September 8, 2006
Volume 34
Issue 36
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Saturday, Dec 05, 2020



General Gayety by Leslie Robinson
Too good to be true
I try to keep up. It's true that occasionally I watch "Golden Girls" instead of the evening news, but by and large I've been keeping track of the Mideast conflagration, the Iraq morass, and the American judicial blockade against same-sex marriage.

Still, e-mails bearing specifically LGBT news had piled up in my computer, so I set to reading them. In the process I discovered a news item that made me blurt "OhmyGod." It's the sort of story that my particular muses-Groucho, Chico and Harpo-send me but once in a blue moon.

It seems that in late July a gossip column in the New York Daily News quoted Sir Ian McKellen, the openly Gay British actor: "I was in Atlanta doing press for 'The Da Vinci Code,' and they wanted to honor me. The governor made me a lieutenant colonel," he said. "So the 'don't ask, don't tell' rule obviously didn't apply to me.

"I have a lovely certificate hanging in my office. So, inadvertently, they made me the poster child for having openly Gay people in the military," said Sir Ian.

OhmyGod. Georgia's Republican governor appointed a Gay activist to be an honorary officer in the Georgia National Guard! And Gov. Sonny Perdue reportedly supports "Don't Ask, Don't Tell!" What was he thinking? He must not have known. Boy, some underling's testicles are going to be served up on a plate.

Is it possible the governor did know, and this represents a public change of heart? Yes, and it's also possible it wasn't Sherman who burned Atlanta, but Mrs. O'Leary's cow.

What a blunder. How embarrassing. How wonderful. McKellen is internationally famous as both an actor and a homo. The American military is internationally infamous for its ban on openly Gay service people. This perfect story could go around the globe like bird flu.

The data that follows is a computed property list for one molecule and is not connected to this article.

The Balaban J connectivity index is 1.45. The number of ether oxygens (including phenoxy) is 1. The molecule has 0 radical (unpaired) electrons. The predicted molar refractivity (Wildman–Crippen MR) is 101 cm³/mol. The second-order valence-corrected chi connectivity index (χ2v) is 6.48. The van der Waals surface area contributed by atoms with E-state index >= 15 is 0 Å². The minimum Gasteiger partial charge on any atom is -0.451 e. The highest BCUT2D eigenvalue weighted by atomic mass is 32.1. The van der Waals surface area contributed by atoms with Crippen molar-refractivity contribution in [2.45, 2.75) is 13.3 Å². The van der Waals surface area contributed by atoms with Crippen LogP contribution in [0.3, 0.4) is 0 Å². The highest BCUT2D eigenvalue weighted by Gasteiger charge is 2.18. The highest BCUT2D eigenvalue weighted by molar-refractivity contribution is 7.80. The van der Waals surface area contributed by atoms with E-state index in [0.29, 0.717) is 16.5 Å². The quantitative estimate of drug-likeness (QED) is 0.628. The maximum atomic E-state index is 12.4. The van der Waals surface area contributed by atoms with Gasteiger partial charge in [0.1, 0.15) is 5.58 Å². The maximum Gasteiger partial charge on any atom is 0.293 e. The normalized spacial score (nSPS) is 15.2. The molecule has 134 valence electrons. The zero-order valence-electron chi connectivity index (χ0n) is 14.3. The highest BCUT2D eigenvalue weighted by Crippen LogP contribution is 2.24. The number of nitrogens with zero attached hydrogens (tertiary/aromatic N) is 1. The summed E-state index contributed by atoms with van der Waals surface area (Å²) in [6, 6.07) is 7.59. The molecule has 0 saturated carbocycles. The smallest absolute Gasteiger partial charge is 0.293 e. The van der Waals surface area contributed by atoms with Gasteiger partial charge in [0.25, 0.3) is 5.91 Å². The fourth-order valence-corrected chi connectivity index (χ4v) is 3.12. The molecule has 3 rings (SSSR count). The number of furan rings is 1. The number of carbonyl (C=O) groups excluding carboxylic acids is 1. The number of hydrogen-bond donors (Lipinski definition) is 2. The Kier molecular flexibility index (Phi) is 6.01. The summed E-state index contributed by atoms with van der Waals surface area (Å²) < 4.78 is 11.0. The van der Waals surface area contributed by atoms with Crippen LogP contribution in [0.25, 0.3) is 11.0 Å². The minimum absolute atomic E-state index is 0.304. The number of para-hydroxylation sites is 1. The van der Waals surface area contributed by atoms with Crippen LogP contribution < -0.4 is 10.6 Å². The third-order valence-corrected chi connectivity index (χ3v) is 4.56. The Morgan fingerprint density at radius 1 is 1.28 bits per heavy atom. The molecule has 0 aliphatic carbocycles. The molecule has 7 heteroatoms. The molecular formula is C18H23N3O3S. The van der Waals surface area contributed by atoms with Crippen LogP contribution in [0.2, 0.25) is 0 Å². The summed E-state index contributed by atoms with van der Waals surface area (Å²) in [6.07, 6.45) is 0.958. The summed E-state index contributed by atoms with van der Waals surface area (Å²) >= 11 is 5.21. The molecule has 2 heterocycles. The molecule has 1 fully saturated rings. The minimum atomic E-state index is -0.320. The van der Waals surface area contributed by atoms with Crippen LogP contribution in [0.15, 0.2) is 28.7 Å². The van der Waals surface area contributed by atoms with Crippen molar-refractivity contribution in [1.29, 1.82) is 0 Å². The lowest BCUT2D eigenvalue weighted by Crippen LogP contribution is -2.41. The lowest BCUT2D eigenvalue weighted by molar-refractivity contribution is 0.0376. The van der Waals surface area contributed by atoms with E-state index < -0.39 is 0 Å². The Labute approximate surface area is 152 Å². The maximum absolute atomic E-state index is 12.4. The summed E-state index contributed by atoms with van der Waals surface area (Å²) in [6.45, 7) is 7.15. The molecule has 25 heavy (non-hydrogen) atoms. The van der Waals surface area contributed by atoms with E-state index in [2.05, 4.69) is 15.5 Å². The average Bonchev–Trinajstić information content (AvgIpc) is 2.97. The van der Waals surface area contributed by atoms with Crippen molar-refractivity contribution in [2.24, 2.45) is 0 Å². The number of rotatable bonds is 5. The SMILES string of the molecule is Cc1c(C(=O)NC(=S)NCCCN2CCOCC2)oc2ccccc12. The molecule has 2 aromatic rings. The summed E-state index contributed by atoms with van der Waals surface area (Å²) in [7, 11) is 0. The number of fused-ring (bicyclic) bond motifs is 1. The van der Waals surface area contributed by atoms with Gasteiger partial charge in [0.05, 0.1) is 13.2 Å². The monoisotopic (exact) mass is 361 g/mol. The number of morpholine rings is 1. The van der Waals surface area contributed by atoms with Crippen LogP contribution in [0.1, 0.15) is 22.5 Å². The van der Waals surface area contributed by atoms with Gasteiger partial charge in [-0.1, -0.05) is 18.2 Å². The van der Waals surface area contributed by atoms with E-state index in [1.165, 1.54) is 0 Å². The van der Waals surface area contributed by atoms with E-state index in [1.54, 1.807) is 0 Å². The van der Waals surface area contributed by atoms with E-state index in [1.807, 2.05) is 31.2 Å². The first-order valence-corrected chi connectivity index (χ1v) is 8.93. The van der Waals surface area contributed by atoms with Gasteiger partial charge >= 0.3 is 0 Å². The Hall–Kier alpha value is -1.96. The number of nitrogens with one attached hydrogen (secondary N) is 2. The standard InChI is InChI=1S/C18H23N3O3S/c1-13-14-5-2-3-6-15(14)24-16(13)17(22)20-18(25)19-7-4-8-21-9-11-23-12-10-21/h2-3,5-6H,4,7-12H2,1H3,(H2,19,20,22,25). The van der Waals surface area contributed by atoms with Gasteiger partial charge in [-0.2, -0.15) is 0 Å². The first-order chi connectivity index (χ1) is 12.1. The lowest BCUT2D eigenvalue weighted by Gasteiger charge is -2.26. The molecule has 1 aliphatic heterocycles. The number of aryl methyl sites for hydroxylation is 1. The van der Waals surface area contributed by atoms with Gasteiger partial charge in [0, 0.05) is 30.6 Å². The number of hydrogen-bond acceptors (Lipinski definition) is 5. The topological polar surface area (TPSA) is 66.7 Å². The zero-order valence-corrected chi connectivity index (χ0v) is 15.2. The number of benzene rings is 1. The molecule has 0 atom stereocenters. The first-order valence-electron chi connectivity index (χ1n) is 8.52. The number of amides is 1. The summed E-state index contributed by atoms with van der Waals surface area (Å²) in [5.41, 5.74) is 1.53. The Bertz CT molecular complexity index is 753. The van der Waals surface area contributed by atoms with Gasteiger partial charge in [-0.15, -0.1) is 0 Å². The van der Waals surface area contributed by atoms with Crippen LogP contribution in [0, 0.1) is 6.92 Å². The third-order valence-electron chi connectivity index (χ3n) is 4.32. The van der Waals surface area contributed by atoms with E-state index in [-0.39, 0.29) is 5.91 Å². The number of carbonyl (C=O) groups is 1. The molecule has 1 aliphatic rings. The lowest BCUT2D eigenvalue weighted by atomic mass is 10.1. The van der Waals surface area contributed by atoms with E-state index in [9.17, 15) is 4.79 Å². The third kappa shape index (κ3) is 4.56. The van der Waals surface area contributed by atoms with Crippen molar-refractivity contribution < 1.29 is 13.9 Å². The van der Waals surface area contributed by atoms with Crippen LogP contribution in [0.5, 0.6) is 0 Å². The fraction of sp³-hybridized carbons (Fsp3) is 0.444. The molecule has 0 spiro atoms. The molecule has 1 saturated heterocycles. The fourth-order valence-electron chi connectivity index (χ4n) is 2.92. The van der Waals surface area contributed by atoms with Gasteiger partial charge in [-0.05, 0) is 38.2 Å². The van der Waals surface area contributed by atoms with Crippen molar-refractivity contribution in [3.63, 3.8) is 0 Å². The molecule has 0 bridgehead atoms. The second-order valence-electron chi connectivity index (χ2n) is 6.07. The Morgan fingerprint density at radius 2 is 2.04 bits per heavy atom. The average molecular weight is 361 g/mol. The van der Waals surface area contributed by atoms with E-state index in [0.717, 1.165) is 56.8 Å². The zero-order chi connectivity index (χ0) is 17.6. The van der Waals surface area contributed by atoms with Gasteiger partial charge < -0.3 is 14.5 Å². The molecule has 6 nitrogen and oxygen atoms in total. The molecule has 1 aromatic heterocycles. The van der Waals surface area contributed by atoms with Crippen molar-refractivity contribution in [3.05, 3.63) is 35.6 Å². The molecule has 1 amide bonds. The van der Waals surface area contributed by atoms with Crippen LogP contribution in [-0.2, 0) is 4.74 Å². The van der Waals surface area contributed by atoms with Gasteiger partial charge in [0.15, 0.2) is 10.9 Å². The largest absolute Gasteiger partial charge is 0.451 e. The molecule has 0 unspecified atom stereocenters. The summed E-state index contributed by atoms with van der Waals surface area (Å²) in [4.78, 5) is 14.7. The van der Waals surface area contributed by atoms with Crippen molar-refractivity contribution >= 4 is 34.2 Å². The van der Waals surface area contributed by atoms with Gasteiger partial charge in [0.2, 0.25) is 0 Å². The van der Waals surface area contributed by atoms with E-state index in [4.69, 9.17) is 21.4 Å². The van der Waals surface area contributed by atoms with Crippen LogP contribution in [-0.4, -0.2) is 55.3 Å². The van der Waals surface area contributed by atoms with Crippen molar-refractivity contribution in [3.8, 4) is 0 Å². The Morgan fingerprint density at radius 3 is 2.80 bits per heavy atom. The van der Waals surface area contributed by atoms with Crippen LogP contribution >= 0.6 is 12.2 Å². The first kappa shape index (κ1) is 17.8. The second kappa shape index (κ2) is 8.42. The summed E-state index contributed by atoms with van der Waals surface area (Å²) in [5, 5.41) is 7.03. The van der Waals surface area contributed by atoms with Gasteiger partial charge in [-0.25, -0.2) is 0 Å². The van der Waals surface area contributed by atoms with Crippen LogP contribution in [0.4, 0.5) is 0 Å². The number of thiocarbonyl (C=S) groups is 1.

Alas, there's one little problem with the story. It isn't true.

It came to me via the PlanetOut website. No doubt the folks there, like yours truly, drooled over the high irony count. But wishing doesn't make it so, and the day after PlanetOut ran with the story, Perdue's spokesman set the record dreadfully straight.

For a start, the governor can't make appointments to the National Guard, said Dan McLagan, according to an online Washington Blade piece, which I read through my tears.

McLagan said, "[McKellen] has previously claimed that this [kind of appointment] occurred in 1995, not 2006. The movie opening was 'Richard III,' not 'The Da Vinci Code.' All that being said, this guy is Gandalf and Magneto rolled into one, and if he wants to join forces with Georgia when we must battle evil, we welcome him."

That's funny. But it's also a fib, since McKellen IS the evil many Georgians-including the anti-marriage-equality governor-continue to battle.

The Blade piece noted McKellen's website carries virtually the same story as the one I briefly adored, but the movie was "Richard III." So either Sir Ian likes to recycle a good story, or the Daily News is dazed and confused. Either way, I shan't recover for some time.

All I can do now is share the view of Chuck Bowen, executive director of Georgia Equality, who said, "Alas, if it were only true!"

If McKellen had been made an officer in the Georgia National Guard, it would highlight what a foolish mess "Don't Ask, Don't Tell" is. Plus, a force with Gandalf on its side would win without firing a shot. Any enemy who's seen "Lord of the Rings" would hightail it home the moment McKellen bellowed, "YOU SHALL NOT PASS!"

Leslie Robinson admires a good bellow. E-mail her at, and read more of her work at

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